Local developer plans $50M in projects for two former Drury-owned hotel sites

Caribbean Cove
The Caribbean Cove was demolished in 2019. (Photo courtesy of Google)

A local developer has acquired two hotel sites in Indianapolis from St. Louis hotelier Drury Development Corp. and is planning redevelopment projects that could total more than $50 million for the properties.

Indianapolis-based KennMar LLC acquired the former Caribbean Cove water resort property on the city’s north side in February for $4.2 million—more than a year after Drury paid to demolish the former water park and hotel. KennMar plans to spend up to $30 million to redevelop the 10-acre property with multiple retail buildings and possibly an office headquarters starting later this year.

In addition to the Caribbean Cove project, KennMar also plans to redevelop a former Drury hotel site—a 6.3-acre parcel at Interstate 465 and West 71st Street. The firm bought the land, which is in an area with a high concentration of medical and office buildings, for $1.8 million at the same time as the Caribbean Cove property.

KennMar President and CEO Brent Benge said the development at 7151 Marsh Road will total about $22 million and include a 100-room hotel and two mixed-use commercial buildings.

Former Caribbean Cove property

IBJ previously reported in November on Drury’s plans to sell the Caribbean Cove property after it scrapped plans for a new hotel at the site. The adjacent 109-room Pear Tree Inn at 9320 Michigan Road was not sold as part of that deal as previously reported. Rather, the Drury property at 71st and I-465 was part of the sale.

Benge said KennMar expects to lease out most of the property to commercial users, including national restaurant chains, but he declined to identify users because negotiations are ongoing.

He said KennMar is “weeks away” from signing leases, for anywhere from seven to 10 users, and is in the middle of site planning for most of the parcels.

“We feel privileged to be able to put our best foot forward on that site—it’s a heck of a location,” he said. “We have no shortage of users right now. It’s just a matter of [figuring out] how we put the pieces together so we have a good, cohesive project where we can fit everyone in that makes sense.”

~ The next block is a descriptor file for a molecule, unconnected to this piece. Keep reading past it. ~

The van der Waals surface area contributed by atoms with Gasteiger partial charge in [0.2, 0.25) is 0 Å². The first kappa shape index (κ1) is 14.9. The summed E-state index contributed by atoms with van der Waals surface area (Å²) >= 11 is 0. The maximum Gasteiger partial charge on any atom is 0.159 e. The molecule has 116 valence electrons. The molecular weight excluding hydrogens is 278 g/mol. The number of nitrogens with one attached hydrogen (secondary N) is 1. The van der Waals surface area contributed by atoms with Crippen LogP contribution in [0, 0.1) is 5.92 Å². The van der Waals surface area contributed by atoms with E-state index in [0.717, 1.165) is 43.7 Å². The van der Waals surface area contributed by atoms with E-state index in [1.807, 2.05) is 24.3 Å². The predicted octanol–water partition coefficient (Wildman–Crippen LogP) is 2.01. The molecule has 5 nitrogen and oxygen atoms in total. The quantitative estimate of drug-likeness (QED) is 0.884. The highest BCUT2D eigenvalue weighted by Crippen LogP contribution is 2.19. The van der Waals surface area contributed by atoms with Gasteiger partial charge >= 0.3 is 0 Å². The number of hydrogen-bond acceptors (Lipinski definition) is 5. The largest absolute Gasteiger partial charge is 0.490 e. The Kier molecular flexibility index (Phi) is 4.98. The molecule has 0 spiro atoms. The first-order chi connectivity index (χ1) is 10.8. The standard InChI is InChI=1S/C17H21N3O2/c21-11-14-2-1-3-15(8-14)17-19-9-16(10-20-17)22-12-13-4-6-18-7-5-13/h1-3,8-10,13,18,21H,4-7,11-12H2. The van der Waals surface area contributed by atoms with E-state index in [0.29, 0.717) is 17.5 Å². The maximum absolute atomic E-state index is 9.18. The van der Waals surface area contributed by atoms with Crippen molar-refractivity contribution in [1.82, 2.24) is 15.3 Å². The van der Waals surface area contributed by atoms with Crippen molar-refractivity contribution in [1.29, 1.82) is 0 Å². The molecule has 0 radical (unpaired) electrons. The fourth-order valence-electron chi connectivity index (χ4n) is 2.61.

A hotel is also “an option that is on the table” for the development, either with KennMar developing the site itself, the company partnering with another hotelier or by selling off the land.

Benge said the total investment in the property could be between $20 million and $30 million, with a corporate headquarters or hotel driving the total toward the higher end of that range. 

KennMar plans to master-develop the site, with plans to break ground by the end of 2021. The property should be fully developed within two years.

He said conversations about property tax abatements have occurred with two companies considering headquarter buildings on the property, but those discussions are still in the early stages.

Benge said the corporate headquarter building would likely be a similar investment to what Drury planned—$13 million—when that firm secured a nine-year tax abatement in 2018 for the property. He said KennMar is still determining whether it will have to apply for its own abatement or if the one from Drury transferred with the sale.

The project will be financed through a combination of debt and equity.

Drury bought the property in January 2018 for $4.7 million, about three months after the Caribbean Cove hotel shut its doors. The water park, which had been the main draw for the property for several years, closed several months before that.

Interstate 465 and 71st Street property

Benge said the hotel at 7151 Marsh Road will carry a national flag and cost about $13 million to $14 million to develop, but he declined to share additional details because a deal hasn’t been finalized. The hotel would be located on the north end of the property, farthest from 71st Street.

On the hard corner of 71st and Marsh Road, a 12,000-square-foot medical office and retail building would be constructed, occupying a parcel of about two acres. Directly north would be a 20,000-square-foot building, also for office and retail buildings. Those buildings would cost a combined $7 to $8 million. 

Benge said KennMar is in negotiations with potential users for the office and retail spaces, with some expected to start construction as soon as the end of this year. The second medical building would break ground in early 2022, followed by the hotel in mid-2022.

Those developments will also be financed through a combination of debt and equity.

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